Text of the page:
Today games, Colombia-Bolivia and Peru-Venezuela are being held in Lima.
Peru is a very centralized nation. Lima is powerful, the provinces are weak. And this has been a source of political conflict.
In Lima you can visit Museo del Oro, the Museum of Gold, where many of the Inca treasures ripped by the conquistadores are shown.
The first black Catholic Saint of the Americas is Peruvian. San Martin de Porres:
Peru's centralism is intertwined with racial elements. 12% of Peruvians are white, 32% indigenous (mostly Quéchua and Aymara), 9% black and 47% are cholos or mestizos (mixed).
Most whites inhabit the coast, while most indigenous people inhabit the Andean sierra and the high plains. And the coast has been always favored in many senses.
Until the 80s, people were classified by race, like in the US, a very strange thing in Latin America.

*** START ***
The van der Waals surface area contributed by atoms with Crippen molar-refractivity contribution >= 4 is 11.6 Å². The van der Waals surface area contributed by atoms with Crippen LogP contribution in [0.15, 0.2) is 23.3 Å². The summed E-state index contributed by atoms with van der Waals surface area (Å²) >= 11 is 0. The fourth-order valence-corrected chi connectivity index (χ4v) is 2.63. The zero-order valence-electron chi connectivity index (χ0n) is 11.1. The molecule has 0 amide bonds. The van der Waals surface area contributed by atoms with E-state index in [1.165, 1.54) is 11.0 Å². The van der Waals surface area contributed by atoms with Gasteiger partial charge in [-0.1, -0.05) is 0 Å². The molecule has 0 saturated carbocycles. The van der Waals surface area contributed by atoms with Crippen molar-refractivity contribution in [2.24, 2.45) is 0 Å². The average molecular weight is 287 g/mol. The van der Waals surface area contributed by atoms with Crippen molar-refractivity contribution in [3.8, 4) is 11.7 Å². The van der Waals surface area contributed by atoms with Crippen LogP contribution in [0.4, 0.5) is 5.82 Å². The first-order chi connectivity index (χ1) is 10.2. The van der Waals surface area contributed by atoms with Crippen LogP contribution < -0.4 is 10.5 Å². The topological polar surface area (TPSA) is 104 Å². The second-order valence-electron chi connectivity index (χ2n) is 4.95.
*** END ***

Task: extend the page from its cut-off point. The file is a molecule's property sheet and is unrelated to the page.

Since de facto discrimination is common, race was used as an effective idelogical weapon by the terrorists of Sendero Luminoso (Shining Path) in the 80s.
Race was also important in elections. One of the reasons Alberto Fujimori, a son of Japanese emigrants, was elected in 1990 and 1995, is that he is not white. He was called "el Chinito" (the little Chinaman), and somehow stood as 'neutral' in the racial feud.
Peru's President Alejandro Toledo, is the son of a zambo cholo (mixture of black, indian and white) bricklayer and a mestiza maid. He was born in the Andean regions and lived in extreme poverty... but won a scholarship given by the US Peace Corps, and was educated in San Francisco and Harvard. He is married to a Belgian anthropologist.
This is a picture of young Toledo, during his hippie days.